September 23, 2019

It’s a nice day for a green wedding

Jessica Kraft didn’t wear a traditional flowing white, off-white or ivory gown during her wedding day last October. Instead, the 29-year-old college professor made her way down the aisle at the UCLA Faculty Center in purple and gold.

While the San Francisco resident — whose husband grew up in Los Angeles — considers herself unconventional, her unusual frock had little to do with balking at tradition.

“I wanted my dress to be sustainable fashion,” said Kraft, referring to her desire that the garment’s production have little impact on the environment. Kraft’s eco-friendly dress was made from organic hemp, chiffon and a little vegetable dye.

But the nontraditional dress was just one part of Kraft’s “green” simcha. In lieu of sending out paper invitations, Kraft and her husband, Jordan Elias, sent out their invites via e-mail, used organic flowers, registered for green products like bamboo kitchenware and bath towels made of organic cotton and hired a biodiesel van (which runs on peanut oil instead of gasoline) to transport their guests to the ceremony. In addition, they donated 3 percent of their gift registry proceeds to the National Resource Defense Council, a national environmental action organization.

With our country’s growing concern about the environment, many couples are choosing to have eco-friendly weddings. Jewish brides and grooms-to-be in the Southland are no exception. Green event planner Deborah Kattler Kupetz of DKK Events in Brentwood says that 60 percent of her clients are Jewish. And Angelica Weihs of Angelique Events in Los Angeles has noticed an upward trend in her own business.

“I would certainly say that [green] awareness in the Jewish community is rising,” said Weihs, whose book, “The Luxury of Loving Green: Weddings in the 21st Century” (Ignite Publishing, 2008), will hit bookstores in May. These days, many young adults take steps toward saving the environment in their daily lives. Often, the mentality carries over into their wedding plans.

“Within our lifestyle, we’re as green as possible … and I drive a hybrid car,” said Melanie Lora, 29, of her life with fiancÃ(c) Sky Meltzer. “The environment is just something that’s important to both of us.”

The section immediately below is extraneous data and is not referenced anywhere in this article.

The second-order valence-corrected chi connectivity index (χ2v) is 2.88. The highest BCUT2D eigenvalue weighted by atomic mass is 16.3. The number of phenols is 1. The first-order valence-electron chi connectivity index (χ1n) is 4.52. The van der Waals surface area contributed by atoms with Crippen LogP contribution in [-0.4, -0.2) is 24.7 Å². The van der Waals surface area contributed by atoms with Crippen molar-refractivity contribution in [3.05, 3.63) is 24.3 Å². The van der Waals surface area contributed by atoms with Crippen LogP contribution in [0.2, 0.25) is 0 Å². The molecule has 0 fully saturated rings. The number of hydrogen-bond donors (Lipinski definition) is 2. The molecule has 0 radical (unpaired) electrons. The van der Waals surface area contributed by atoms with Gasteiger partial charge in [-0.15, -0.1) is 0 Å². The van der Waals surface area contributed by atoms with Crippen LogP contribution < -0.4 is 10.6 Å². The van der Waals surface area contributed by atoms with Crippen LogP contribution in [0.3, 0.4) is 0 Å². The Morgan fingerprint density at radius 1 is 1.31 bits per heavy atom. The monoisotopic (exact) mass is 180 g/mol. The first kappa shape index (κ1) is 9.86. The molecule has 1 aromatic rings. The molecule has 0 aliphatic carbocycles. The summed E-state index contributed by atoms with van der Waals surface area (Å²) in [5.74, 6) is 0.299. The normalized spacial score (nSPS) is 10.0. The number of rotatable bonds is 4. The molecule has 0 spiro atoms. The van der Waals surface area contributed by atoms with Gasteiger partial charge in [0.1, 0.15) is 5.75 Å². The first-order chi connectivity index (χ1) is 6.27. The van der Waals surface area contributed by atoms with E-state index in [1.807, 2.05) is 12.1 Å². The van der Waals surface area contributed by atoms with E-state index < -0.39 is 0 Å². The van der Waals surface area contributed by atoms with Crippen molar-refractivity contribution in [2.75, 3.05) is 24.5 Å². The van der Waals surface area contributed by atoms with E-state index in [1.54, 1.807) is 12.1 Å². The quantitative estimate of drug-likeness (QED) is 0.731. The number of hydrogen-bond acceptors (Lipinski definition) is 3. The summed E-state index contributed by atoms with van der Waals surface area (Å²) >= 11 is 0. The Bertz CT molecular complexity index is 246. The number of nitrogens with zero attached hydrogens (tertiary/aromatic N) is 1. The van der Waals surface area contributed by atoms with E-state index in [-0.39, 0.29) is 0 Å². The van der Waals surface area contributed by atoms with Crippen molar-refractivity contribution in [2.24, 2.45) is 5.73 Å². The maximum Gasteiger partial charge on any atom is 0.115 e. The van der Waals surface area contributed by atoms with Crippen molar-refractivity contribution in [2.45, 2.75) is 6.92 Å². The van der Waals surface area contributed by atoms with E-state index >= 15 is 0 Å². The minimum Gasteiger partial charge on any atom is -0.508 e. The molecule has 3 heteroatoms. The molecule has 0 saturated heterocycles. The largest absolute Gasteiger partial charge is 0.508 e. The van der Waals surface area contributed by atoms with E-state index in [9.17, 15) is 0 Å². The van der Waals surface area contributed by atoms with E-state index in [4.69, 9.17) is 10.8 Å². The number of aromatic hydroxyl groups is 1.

Lora and Meltzer, Santa Monica residents, are currently planning their 2009 wedding. While they are unsure which Jewish elements they will incorporate into their ceremony, they know that that the menu will be vegetarian, the invitations will be printed on recycled paper, the decorations will be minimal and at least part of the flower arrangements will be replantable.

Other green wedding ideas include the use of soy- and hemp-based products for linens, the dÃ(c)cor and even the chuppah; using local and seasonally produced food; using ecologically chauffeured transportation; and using natural light or simply having an outdoor affair.

Many couples try to “carbon-zero” their events by offsetting the extra energy and carbons used, which, in turn, helps fight global warming. A couple might compensate for driving a car, taking a plane or using artificial light by planting trees or donating to a carbon offset project.

But with the expense of using recycled paper for invitations, buying organic food and using alternative energy sources, are green weddings more expensive than regular weddings?

“Many people mistakenly feel that a green path is a more expensive path,” said Kupetz, who prides herself on the variety of sources she uses to accomplish her green events. “Just like anything, if you know what you are doing you can be as competitive as anyone.”

Kraft was an environmental and social activist back in college and she was concerned about going overboard when planning her own wedding.

“I realized what a big event it was and how many resources we could waste in putting on this big production,” Kraft said. “Wherever you look, there’s another bridal magazine and another caterer to take advantage of the $50,000 people are spending in one day. I thought it was sort of narcissistic consumption.”

Instead, Kraft and Elias tried to keep waste at a minimum, raise awareness and include their shared value of tikkun olam, or repairing the world.

And green weddings have deep meaning within Judaism itself. Since eco-friendliness goes hand in hand with the concept of tikkun olam, protecting the planet is an extremely Jewish issue.

“When a couple adds to the inherent joy the additional blessing of tikkun olam, healing the world itself, it takes what otherwise is only an intensely personal mitzvah and turns it into a blessing in the public realm, as well,” said Rabbi Steven Carr Reuben of Kehillat Israel Reconstructionist Congregation in Pacific Palisades. “In this way, creating an eco-friendly wedding allows everyone who participates to feel that they are having a kind of double celebration — both for the bride and groom and for the planet.”

Looking back on her big day, Kraft is thrilled that her passion for the environment was a part of her simcha.

“I was happy we were able to share this urgent message that we need to protect our natural resources in the same way that Jordan and I agreed to protect and care for each other,” Kraft said.